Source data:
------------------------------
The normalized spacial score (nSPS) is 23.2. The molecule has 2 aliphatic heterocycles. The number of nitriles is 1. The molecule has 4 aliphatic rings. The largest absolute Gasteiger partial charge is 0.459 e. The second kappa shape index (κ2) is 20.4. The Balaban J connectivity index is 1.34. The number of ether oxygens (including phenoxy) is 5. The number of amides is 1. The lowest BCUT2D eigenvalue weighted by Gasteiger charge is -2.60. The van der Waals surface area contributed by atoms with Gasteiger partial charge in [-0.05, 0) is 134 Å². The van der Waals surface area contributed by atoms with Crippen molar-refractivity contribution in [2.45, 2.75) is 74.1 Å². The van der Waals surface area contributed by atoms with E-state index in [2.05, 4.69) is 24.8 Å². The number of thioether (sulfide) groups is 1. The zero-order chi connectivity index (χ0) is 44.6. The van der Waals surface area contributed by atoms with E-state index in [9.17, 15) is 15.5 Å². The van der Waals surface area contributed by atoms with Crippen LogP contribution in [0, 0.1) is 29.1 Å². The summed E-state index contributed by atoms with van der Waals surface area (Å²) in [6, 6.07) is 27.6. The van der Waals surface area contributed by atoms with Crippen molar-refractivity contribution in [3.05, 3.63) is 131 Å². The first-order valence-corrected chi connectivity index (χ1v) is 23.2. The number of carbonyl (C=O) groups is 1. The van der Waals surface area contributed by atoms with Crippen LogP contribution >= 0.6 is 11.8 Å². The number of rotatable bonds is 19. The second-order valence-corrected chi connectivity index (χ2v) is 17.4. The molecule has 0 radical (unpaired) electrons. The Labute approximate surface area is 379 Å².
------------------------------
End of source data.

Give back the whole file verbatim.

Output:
The normalized spacial score (nSPS) is 23.2. The molecule has 2 aliphatic heterocycles. The number of nitriles is 1. The molecule has 4 aliphatic rings. The largest absolute Gasteiger partial charge is 0.459 e. The second kappa shape index (κ2) is 20.4. The Balaban J connectivity index is 1.34. The number of ether oxygens (including phenoxy) is 5. The number of amides is 1. The lowest BCUT2D eigenvalue weighted by Gasteiger charge is -2.60. The van der Waals surface area contributed by atoms with Gasteiger partial charge in [-0.05, 0) is 134 Å². The van der Waals surface area contributed by atoms with Crippen molar-refractivity contribution in [2.45, 2.75) is 74.1 Å². The van der Waals surface area contributed by atoms with E-state index in [2.05, 4.69) is 24.8 Å². The number of thioether (sulfide) groups is 1. The zero-order chi connectivity index (χ0) is 44.6. The van der Waals surface area contributed by atoms with E-state index in [9.17, 15) is 15.5 Å². The van der Waals surface area contributed by atoms with Crippen LogP contribution in [0, 0.1) is 29.1 Å². The summed E-state index contributed by atoms with van der Waals surface area (Å²) in [6, 6.07) is 27.6. The van der Waals surface area contributed by atoms with Crippen molar-refractivity contribution in [3.05, 3.63) is 131 Å². The first-order valence-corrected chi connectivity index (χ1v) is 23.2. The number of carbonyl (C=O) groups is 1. The van der Waals surface area contributed by atoms with Crippen LogP contribution >= 0.6 is 11.8 Å². The number of rotatable bonds is 19. The second-order valence-corrected chi connectivity index (χ2v) is 17.4. The molecule has 0 radical (unpaired) electrons. The Labute approximate surface area is 379 Å².